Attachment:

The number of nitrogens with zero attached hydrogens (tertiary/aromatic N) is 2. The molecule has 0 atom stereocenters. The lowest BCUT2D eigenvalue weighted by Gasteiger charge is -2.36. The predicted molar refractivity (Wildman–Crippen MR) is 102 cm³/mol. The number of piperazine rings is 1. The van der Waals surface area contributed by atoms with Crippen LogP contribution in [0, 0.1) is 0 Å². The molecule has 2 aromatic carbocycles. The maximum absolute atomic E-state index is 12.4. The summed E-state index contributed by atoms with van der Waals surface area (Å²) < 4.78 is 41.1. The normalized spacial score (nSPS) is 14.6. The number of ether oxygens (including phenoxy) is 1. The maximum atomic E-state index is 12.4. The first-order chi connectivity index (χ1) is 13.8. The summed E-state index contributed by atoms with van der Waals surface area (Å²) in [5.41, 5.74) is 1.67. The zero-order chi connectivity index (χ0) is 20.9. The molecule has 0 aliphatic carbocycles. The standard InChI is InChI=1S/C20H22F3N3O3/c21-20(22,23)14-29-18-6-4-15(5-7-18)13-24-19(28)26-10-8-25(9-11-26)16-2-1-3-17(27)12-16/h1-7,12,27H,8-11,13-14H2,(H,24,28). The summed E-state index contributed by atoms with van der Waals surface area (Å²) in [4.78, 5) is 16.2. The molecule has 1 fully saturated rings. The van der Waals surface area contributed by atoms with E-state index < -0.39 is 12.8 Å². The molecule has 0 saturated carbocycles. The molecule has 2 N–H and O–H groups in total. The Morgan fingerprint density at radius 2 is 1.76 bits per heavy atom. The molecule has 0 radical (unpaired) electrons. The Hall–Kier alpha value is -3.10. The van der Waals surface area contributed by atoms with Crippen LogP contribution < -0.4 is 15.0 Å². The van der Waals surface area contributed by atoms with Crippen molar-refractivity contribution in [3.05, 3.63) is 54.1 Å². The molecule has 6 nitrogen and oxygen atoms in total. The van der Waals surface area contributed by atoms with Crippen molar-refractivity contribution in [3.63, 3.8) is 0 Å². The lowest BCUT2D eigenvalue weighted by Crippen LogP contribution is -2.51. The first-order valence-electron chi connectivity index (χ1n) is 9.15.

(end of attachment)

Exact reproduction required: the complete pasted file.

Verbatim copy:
The number of nitrogens with zero attached hydrogens (tertiary/aromatic N) is 2. The molecule has 0 atom stereocenters. The lowest BCUT2D eigenvalue weighted by Gasteiger charge is -2.36. The predicted molar refractivity (Wildman–Crippen MR) is 102 cm³/mol. The number of piperazine rings is 1. The van der Waals surface area contributed by atoms with Crippen LogP contribution in [0, 0.1) is 0 Å². The molecule has 2 aromatic carbocycles. The maximum absolute atomic E-state index is 12.4. The summed E-state index contributed by atoms with van der Waals surface area (Å²) < 4.78 is 41.1. The normalized spacial score (nSPS) is 14.6. The number of ether oxygens (including phenoxy) is 1. The maximum atomic E-state index is 12.4. The first-order chi connectivity index (χ1) is 13.8. The summed E-state index contributed by atoms with van der Waals surface area (Å²) in [5.41, 5.74) is 1.67. The zero-order chi connectivity index (χ0) is 20.9. The molecule has 0 aliphatic carbocycles. The standard InChI is InChI=1S/C20H22F3N3O3/c21-20(22,23)14-29-18-6-4-15(5-7-18)13-24-19(28)26-10-8-25(9-11-26)16-2-1-3-17(27)12-16/h1-7,12,27H,8-11,13-14H2,(H,24,28). The summed E-state index contributed by atoms with van der Waals surface area (Å²) in [4.78, 5) is 16.2. The molecule has 1 fully saturated rings. The van der Waals surface area contributed by atoms with E-state index < -0.39 is 12.8 Å². The molecule has 0 saturated carbocycles. The molecule has 2 N–H and O–H groups in total. The Morgan fingerprint density at radius 2 is 1.76 bits per heavy atom. The molecule has 0 radical (unpaired) electrons. The Hall–Kier alpha value is -3.10. The van der Waals surface area contributed by atoms with Crippen LogP contribution < -0.4 is 15.0 Å². The van der Waals surface area contributed by atoms with Crippen molar-refractivity contribution in [3.05, 3.63) is 54.1 Å². The molecule has 6 nitrogen and oxygen atoms in total. The van der Waals surface area contributed by atoms with Crippen molar-refractivity contribution in [3.63, 3.8) is 0 Å². The lowest BCUT2D eigenvalue weighted by Crippen LogP contribution is -2.51. The first-order valence-electron chi connectivity index (χ1n) is 9.15.